Leaving the Helm: Lakeview’s Helms announces retirement to address health concerns

LEAVING THE HELM: Lakeview coach/athletics director Brandon Helms announced his retirement via Facebook on Thursday, saying he needs to focus on his health and his family.

BY MATT VINES, Journal Staff

CAMPTI — The outpouring of love and support when Lakeview coach and athletics director Brandon Helms announced his retirement Thursday on Facebook painted a clear picture – Coach Helms certainly impacted those around him in a career that spanned nearly three decades.

Helms, who was the head coach at Natchitoches Central for nine seasons before coming to Lakeview in 2018, said he’s stepping away from his Lakeview roles to address his health.

Helms said the decision was “extremely emotional” because he “loves these kids more than they could ever know,” but the response to his announcement has been just as emotional.

“It’s been overwhelming, just really overwhelming,” said Helms, who had nearly 200 comments on his Facebook post from players, coaches, teachers and administrators among others. “When you’re in the middle of it, you don’t think about it (the impact a coach can have) because you’re grinding every day to do your job. And you don’t realize the impact that others have on you until you sit back and think about it. The past 24 hours has been overwhelming for lack of a better word.”

The Arkansas native and Ouachita Baptist graduate cut his coaching teeth in Arkansas and Mississippi before getting baptized in Louisiana football on the staffs of West Ouachita and Ouachita in the Monroe area.

Most recently at Lakeview, Helms spearheaded the fundraising and construction of a new football stadium, which was unveiled this season.

The Gators (4-6) won four straight games this season, the longest for the program in at least a decade, but missed the playoffs after injuries derailed a team with limited depth and number of players.

Helms guided Lakeview to two playoff appearances in his five seasons, including a six-win campaign in 2019 after halting a lengthy program losing streak in 2018.

When Helms started the Lakeview job in 2018, the program was in the midst of a 14-game losing streak which stopped at 22 when the Gators scored a late-season win against Winnfield.

“Any time you take a new job, you want to leave it in a better situation than you found it,” Helms said. “And that’s something we’ve been able to do at Lakeview. We, and I say we because there were so many people involved, were able to improve the facilities and program overall. The next guy that steps in – he’ll have all the resources he needs to be successful.”

Helms came to Natchitoches Parish as the Natchitoches Central offensive coordinator in 2007 before assuming the head coaching role in 2008.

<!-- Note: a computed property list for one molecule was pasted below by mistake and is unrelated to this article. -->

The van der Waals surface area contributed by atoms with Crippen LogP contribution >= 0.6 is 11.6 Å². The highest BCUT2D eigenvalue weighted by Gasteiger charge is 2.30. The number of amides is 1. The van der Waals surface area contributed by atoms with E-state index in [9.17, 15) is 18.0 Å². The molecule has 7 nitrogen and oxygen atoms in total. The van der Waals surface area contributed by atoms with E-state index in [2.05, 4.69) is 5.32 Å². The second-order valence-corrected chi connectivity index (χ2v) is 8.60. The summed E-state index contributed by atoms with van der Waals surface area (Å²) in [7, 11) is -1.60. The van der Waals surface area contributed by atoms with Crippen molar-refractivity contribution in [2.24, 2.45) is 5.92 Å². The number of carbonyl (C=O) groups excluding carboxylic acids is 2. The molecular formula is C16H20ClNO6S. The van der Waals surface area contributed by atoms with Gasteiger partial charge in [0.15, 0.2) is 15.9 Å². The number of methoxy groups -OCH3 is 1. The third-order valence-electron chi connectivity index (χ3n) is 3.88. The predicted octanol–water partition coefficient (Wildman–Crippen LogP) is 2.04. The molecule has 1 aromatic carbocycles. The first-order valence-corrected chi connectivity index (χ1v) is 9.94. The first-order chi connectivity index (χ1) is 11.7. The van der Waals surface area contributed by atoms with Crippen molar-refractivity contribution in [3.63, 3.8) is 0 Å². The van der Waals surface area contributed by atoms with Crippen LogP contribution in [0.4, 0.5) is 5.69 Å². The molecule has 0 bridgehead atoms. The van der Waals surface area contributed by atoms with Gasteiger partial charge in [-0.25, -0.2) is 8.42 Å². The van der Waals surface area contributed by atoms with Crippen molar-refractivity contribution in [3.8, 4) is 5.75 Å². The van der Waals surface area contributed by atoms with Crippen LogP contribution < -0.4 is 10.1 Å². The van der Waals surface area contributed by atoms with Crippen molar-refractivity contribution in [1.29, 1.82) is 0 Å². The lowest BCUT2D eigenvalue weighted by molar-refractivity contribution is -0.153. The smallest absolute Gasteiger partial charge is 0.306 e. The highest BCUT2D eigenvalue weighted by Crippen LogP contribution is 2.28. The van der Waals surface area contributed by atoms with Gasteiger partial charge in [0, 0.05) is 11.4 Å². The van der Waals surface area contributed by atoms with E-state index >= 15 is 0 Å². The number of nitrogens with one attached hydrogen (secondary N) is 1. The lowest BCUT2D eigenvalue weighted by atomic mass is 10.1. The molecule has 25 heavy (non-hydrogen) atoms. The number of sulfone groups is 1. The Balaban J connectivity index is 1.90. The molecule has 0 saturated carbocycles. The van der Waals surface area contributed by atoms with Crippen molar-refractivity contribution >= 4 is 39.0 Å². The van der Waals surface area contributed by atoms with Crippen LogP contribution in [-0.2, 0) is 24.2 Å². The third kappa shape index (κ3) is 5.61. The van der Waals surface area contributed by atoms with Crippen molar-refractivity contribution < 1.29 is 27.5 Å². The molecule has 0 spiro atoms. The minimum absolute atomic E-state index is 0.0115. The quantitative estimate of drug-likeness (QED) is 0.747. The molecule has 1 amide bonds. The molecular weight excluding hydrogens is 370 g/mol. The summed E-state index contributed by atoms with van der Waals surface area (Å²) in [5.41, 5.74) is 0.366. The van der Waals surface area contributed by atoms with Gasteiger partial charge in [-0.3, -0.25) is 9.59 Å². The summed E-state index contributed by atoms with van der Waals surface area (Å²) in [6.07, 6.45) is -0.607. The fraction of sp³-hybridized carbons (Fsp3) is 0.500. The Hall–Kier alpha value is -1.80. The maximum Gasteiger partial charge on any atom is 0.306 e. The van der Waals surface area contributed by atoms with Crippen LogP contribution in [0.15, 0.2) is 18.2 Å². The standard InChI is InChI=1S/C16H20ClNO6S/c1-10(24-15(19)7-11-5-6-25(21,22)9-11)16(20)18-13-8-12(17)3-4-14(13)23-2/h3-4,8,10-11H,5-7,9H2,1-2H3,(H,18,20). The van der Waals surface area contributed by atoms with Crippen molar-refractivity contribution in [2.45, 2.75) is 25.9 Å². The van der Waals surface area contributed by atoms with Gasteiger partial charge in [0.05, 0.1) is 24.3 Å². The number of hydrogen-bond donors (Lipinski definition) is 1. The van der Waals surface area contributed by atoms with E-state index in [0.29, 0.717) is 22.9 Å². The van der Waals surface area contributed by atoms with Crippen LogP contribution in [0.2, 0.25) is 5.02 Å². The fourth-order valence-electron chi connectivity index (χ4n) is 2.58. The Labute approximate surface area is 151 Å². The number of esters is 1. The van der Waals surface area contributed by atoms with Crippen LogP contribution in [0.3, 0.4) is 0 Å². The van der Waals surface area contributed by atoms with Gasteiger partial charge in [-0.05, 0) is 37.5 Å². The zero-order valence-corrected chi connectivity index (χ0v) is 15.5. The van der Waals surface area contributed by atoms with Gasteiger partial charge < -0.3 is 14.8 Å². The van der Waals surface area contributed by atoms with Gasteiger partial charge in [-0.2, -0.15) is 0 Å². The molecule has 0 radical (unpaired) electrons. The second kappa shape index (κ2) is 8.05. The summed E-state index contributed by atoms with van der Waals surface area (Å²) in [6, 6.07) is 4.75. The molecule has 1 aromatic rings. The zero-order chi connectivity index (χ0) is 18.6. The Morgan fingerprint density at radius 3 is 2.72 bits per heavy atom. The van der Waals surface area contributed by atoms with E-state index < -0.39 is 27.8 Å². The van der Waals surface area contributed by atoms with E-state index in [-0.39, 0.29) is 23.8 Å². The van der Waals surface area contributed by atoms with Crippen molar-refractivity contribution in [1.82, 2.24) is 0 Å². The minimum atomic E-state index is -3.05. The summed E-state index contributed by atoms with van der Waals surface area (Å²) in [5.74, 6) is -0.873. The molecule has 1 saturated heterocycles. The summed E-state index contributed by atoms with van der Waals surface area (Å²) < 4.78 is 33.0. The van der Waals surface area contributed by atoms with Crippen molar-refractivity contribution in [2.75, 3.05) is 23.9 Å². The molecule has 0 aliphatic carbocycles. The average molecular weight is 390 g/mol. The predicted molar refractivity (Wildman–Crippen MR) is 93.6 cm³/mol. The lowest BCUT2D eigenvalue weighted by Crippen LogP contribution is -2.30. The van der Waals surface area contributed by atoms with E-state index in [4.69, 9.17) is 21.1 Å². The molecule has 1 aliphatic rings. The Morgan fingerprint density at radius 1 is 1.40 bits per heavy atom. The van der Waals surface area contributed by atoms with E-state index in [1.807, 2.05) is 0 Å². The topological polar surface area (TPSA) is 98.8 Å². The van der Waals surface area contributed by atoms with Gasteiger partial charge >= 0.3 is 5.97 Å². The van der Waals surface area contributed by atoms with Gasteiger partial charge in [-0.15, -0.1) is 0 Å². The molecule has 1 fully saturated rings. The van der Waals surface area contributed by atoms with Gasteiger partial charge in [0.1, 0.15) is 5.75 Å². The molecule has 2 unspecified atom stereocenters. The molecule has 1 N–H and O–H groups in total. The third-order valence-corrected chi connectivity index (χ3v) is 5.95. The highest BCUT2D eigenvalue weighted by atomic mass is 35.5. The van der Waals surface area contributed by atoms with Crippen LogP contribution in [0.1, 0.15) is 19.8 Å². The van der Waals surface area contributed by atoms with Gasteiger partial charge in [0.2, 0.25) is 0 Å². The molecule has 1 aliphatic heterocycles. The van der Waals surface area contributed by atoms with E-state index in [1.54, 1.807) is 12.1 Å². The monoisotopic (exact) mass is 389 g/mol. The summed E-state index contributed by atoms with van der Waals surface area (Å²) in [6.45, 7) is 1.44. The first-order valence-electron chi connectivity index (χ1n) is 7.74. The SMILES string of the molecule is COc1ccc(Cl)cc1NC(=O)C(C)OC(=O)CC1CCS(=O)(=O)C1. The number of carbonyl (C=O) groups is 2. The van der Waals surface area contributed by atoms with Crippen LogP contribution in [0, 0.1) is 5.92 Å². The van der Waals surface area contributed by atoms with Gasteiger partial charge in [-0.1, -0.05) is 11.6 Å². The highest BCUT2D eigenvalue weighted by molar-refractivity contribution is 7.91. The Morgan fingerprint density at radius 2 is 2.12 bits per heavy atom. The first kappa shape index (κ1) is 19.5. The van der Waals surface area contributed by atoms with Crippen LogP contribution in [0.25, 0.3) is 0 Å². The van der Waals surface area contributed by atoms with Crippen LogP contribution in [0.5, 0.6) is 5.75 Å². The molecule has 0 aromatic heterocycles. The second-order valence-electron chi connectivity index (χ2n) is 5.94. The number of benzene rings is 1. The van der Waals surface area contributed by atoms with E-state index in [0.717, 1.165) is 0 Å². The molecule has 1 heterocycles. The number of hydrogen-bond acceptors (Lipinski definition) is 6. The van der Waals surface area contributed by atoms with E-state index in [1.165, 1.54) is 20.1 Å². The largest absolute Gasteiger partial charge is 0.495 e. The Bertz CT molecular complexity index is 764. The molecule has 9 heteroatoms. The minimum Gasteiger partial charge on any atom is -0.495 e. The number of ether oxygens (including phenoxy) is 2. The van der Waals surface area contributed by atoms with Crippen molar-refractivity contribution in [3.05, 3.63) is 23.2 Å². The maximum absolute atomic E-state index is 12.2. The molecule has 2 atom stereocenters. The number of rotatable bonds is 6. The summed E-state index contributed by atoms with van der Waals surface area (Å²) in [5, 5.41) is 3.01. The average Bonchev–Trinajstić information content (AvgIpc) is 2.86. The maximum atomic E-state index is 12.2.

He guided the Chiefs to the playoffs for six straight seasons from 2010-2015 with their highest seed coming as a No. 18 in 2012 thanks to a six-game winning streak that included Benton, Captain Shreve, Haynesville and North DeSoto.

Constantly butting heads with some of the state’s best from Shreveport and Monroe as a member of District 1-5A and District 2-5A, Helms piloted one of the smallest Class 5A schools in the state.

West Monroe, Ruston, Byrd, Airline and Ouachita were regulars on Natchitoches Central’s slate.

“I was telling somebody the other day that in my 15 years of coaching in Natchitoches Parish, my Week 10 opponent has been either West Monroe or Many in seven of those years,” Helms said. “Coming from Ouachita, I knew about District 2-5A and the programs we’d be going up against. And then at Lakeview, it’s been Many, Winnfield and Red River before they added Mansfield and Jonesboro-Hodge, so there’s really no off week. It’s been a grind, but iron sharpens iron, and we got iron every week. It’s a challenge you look forward to, and it’s made us better.”

One key cog in that era of Chiefs football was running back De’Mard Llorens, who walked on at Northwestern State before emerging as one of the most productive backs in Demon history before playing in the 2016 preseason with the Los Angeles Rams.

“Thanks for believing in me,” Llorens commented on Helms’ post. “Didn’t go unnoticed and I appreciate you.”

Helms not only found time to guide his players, other coaches said they valued Helms’ insight and opinion.

North DeSoto assistant coach Christopher Wilson, a former head coach at Plain Dealing, credited Helms with being a mentor and confidant via his Facebook comment.

Helms finished his NCHS tenure with a 37-58 mark and his Lakeview stint at 14-34. Those don’t include head coaching stops in Arkansas and Mississippi previous to his Louisiana days.

But Helms again found himself facing some of the toughest Class 2A competition in the state as a member of District 3-2A, and Many coach Jess Curtis said he has nothing but respect for Helms.

“Coach Helms has always done a great job wherever he has been,” said Curtis, who coached against Helms’ teams at Natchitoches Central and Lakeview. “His teams were always well-coached and prepared. I will miss competing against him. He is a good man.”

Helms said he couldn’t have been a coach without the support of his loving wife Sherry and two sons, the younger of which is a junior in high school.

“My wife coached for years, and she was still coaching when we came here,” Helms said. “She’s been my biggest supporter and has been a Mama to our players as well – they call her ‘Mama Helms.’ My sons lived and breathed in the programs we were in, and they’ve made huge sacrifices. I know that burning desire (to coach) will always be there, but my No. 1 focus is my health and my family.”

CREDIT: Kevin Shannahan/Journal Sports